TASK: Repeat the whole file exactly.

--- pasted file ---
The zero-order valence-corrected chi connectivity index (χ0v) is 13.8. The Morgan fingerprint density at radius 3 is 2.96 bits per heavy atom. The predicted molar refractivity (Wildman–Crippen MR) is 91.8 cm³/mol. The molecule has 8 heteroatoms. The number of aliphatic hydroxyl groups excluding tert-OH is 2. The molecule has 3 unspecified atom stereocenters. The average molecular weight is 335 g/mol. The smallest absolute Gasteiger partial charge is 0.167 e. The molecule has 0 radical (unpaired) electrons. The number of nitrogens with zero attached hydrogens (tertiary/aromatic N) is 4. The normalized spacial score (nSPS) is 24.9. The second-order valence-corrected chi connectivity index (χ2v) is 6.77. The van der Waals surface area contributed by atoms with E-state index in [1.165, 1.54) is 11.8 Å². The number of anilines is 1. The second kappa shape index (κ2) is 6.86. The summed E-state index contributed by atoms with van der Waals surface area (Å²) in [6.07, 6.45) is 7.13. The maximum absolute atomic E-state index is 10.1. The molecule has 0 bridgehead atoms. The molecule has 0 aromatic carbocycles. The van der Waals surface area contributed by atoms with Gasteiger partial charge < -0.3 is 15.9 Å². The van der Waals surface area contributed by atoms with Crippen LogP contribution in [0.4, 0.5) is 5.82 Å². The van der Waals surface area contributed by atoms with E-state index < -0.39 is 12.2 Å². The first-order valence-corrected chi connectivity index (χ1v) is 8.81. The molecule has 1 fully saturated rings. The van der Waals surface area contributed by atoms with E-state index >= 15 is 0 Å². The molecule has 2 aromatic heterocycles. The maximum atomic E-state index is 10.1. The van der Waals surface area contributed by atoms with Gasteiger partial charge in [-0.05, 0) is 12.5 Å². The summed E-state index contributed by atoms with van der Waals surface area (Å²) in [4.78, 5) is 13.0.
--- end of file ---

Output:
The zero-order valence-corrected chi connectivity index (χ0v) is 13.8. The Morgan fingerprint density at radius 3 is 2.96 bits per heavy atom. The predicted molar refractivity (Wildman–Crippen MR) is 91.8 cm³/mol. The molecule has 8 heteroatoms. The number of aliphatic hydroxyl groups excluding tert-OH is 2. The molecule has 3 unspecified atom stereocenters. The average molecular weight is 335 g/mol. The smallest absolute Gasteiger partial charge is 0.167 e. The molecule has 0 radical (unpaired) electrons. The number of nitrogens with zero attached hydrogens (tertiary/aromatic N) is 4. The normalized spacial score (nSPS) is 24.9. The second-order valence-corrected chi connectivity index (χ2v) is 6.77. The van der Waals surface area contributed by atoms with E-state index in [1.165, 1.54) is 11.8 Å². The number of anilines is 1. The second kappa shape index (κ2) is 6.86. The summed E-state index contributed by atoms with van der Waals surface area (Å²) in [6.07, 6.45) is 7.13. The maximum absolute atomic E-state index is 10.1. The molecule has 0 bridgehead atoms. The molecule has 0 aromatic carbocycles. The van der Waals surface area contributed by atoms with Gasteiger partial charge < -0.3 is 15.9 Å². The van der Waals surface area contributed by atoms with Crippen LogP contribution in [0.4, 0.5) is 5.82 Å². The van der Waals surface area contributed by atoms with E-state index < -0.39 is 12.2 Å². The first-order valence-corrected chi connectivity index (χ1v) is 8.81. The molecule has 1 fully saturated rings. The van der Waals surface area contributed by atoms with E-state index >= 15 is 0 Å². The molecule has 2 aromatic heterocycles. The maximum atomic E-state index is 10.1. The van der Waals surface area contributed by atoms with Gasteiger partial charge in [-0.05, 0) is 12.5 Å². The summed E-state index contributed by atoms with van der Waals surface area (Å²) in [4.78, 5) is 13.0.